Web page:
stockholders who are personally shielded from debts or obligations related
to the business. The C-Corporation is the most costly form to create and
maintain, but if high growth dictates external capital or high levels of
earning retention, it may be the only appropriate form. A variation of the
C-Corporation is the Closely Held Corporation, which has a small number
of shareholders, ranging from 30 to 50, no ready market for the corpor-
ation’s stock, and active participation by the majority of shareholders in the
management of the corporation.
A primary inhibitor of business success is lack of start-up capital. Finan-
cing comes from two basic sources: debt and ownership equity.
Debt is money that is borrowed and that must be repaid on some prede-
termined schedule, with interest; normally a lender does not receive an y
ownership interest in the business. Borrowing money at the very start of a
new business will create an additional and regular cash requirement to make
the debt payments.
Equity represents the exchange of funding for partial ownership of the
company; such funds represent money invested in the firm without any re-
quirement of date or form of repayment. Even though equity capital does not
burden a new business with loan repayments and interest charges, it reduces
the venture team’s control and their share of proceeds from the business.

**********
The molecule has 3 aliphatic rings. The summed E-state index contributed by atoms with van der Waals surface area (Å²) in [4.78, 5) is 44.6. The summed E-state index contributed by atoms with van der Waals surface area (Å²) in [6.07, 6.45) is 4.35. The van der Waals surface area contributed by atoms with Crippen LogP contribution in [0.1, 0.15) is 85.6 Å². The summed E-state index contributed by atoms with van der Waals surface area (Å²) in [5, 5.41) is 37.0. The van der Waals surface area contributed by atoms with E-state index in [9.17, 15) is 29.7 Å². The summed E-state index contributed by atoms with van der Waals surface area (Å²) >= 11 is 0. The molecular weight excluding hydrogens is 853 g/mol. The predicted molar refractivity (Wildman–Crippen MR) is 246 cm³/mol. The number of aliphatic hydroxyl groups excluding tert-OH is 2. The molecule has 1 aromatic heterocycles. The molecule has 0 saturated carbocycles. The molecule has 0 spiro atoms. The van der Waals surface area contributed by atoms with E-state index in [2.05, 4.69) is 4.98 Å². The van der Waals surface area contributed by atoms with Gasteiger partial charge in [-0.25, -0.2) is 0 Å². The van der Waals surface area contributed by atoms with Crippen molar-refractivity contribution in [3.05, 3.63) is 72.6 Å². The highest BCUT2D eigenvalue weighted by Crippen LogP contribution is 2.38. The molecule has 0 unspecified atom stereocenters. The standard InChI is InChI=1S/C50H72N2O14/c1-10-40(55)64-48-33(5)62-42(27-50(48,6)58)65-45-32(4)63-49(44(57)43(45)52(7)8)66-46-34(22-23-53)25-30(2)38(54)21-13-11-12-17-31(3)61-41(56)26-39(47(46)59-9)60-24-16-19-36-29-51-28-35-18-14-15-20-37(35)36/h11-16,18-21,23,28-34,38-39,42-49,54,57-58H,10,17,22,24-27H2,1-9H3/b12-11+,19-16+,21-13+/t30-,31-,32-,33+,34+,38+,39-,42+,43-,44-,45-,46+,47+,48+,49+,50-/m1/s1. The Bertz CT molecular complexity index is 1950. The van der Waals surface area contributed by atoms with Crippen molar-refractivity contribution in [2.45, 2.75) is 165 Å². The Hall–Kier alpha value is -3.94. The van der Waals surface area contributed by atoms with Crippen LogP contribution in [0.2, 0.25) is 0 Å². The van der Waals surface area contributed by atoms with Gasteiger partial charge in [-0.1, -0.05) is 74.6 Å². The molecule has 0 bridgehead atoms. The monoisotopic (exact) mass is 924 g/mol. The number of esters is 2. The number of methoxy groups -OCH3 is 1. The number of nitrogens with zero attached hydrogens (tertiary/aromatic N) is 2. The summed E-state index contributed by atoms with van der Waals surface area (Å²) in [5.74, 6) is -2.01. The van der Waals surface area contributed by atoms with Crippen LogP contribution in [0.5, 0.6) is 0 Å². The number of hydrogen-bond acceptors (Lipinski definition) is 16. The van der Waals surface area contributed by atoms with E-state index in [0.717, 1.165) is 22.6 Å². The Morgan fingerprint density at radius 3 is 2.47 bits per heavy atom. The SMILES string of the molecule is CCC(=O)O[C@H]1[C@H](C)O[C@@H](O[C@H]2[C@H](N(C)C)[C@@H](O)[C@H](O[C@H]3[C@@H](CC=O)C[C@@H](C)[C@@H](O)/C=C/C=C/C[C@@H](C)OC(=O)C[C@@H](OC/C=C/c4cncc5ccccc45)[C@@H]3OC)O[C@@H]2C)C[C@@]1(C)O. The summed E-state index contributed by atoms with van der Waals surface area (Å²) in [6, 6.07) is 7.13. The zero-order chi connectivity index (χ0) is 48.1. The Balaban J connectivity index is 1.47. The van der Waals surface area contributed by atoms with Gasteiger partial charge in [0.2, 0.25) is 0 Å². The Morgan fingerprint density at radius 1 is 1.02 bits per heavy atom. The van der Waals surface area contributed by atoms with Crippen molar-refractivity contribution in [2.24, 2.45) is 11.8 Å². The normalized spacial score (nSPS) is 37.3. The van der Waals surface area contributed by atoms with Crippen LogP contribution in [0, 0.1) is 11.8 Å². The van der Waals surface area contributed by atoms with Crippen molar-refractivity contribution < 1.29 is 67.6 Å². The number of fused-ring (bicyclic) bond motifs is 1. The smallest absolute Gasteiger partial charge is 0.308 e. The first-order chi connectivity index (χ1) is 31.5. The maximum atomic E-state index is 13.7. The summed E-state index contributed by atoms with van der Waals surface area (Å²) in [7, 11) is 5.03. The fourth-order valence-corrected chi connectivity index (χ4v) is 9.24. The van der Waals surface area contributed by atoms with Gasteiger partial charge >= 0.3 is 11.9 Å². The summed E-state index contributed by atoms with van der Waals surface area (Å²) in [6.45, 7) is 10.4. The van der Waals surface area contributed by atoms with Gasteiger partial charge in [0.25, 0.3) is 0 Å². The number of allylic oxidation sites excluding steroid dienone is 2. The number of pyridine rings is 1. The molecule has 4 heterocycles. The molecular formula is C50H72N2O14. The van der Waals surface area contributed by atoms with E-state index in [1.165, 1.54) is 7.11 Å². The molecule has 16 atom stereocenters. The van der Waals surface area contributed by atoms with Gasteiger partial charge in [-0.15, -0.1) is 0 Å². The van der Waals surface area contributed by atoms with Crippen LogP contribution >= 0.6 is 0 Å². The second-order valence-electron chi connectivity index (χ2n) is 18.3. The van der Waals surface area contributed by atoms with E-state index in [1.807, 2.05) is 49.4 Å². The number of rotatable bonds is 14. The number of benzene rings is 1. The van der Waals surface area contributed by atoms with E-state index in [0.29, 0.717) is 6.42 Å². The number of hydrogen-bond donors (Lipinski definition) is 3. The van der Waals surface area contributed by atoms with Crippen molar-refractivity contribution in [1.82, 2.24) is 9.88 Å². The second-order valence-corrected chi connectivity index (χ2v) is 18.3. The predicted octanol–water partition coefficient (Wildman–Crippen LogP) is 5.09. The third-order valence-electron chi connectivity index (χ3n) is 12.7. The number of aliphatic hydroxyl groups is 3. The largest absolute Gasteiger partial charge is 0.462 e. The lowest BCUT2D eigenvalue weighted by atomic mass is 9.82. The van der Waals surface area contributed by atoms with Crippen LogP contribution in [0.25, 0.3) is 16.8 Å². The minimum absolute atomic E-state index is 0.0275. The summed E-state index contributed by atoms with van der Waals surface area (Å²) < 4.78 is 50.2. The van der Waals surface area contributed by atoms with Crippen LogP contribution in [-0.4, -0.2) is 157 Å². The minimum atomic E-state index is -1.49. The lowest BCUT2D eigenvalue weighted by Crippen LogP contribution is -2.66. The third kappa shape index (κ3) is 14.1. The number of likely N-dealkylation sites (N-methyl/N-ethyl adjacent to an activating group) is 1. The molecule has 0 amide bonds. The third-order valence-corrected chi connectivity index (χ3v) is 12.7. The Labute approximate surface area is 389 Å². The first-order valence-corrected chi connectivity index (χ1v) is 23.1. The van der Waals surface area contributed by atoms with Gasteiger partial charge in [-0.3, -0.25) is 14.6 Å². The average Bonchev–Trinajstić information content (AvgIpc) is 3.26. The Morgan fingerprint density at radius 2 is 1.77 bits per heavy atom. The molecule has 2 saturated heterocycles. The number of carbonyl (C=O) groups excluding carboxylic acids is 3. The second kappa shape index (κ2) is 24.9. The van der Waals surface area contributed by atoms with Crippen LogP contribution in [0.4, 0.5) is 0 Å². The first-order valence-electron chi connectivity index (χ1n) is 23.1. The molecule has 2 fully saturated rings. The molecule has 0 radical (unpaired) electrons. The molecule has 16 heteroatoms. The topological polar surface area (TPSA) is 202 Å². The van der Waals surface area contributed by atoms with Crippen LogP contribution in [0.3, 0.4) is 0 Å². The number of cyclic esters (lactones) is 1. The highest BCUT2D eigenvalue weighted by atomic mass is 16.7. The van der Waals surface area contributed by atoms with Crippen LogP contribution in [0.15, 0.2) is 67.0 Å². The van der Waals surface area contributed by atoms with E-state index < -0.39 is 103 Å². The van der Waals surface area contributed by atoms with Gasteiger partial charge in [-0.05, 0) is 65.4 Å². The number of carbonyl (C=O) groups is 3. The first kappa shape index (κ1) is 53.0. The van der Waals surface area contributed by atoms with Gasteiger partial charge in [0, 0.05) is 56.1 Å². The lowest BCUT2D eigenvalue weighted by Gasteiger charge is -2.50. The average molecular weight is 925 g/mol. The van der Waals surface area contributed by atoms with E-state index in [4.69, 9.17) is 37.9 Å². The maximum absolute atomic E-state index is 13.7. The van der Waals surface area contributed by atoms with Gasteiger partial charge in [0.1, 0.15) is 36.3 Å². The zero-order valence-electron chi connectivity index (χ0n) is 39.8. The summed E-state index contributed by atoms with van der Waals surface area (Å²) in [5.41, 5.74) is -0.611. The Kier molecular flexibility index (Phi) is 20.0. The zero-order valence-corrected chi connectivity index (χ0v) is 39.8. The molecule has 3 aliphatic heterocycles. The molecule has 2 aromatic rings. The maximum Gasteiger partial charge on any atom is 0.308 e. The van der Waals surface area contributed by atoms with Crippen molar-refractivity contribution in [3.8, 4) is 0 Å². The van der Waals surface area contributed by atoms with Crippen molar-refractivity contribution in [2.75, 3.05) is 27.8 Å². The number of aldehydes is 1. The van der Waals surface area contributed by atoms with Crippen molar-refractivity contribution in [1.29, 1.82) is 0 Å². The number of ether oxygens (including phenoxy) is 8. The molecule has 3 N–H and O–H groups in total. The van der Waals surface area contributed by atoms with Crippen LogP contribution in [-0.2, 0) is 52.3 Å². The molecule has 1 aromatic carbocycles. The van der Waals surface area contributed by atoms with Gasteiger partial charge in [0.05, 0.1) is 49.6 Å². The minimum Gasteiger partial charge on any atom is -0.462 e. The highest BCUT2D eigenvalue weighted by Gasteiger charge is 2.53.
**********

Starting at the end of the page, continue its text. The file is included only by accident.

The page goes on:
Most start-ups suffer from undercapitali zation. Many experts estimate
that it takes two to three times the amount of capital estimated by entrepre-
neurs to reach profitability. Entrepreneurs, and their financial backers as
well, try to run the start-up business on a shoestring. In doing this, they run
the risk of running short of cash and then having to raise more capital.
Raising capital the second or third time for a company that has not met its
projections is more difficult than raising the full amount needed at the
beginning, as difficult as that is.
Another important cause of business failure is poor management. Entre-
preneurs are often specialists in one functional but important aspect of
the start-up business. They often lack management, leadership, business,
financial, marketing, or human resource skills and knowledge. Unfortu-
nately, the technical or functional expert ise is seldom sufficient to sustain
the business.
1. How can the organizational form chosen for a business affect strategic
options for the company down the road?
2. Think about the differences between an entrepreneur and the founder of a
lifestyle business. Are they very different? Where do you see yourself?
36 Introduction—In the Beginning

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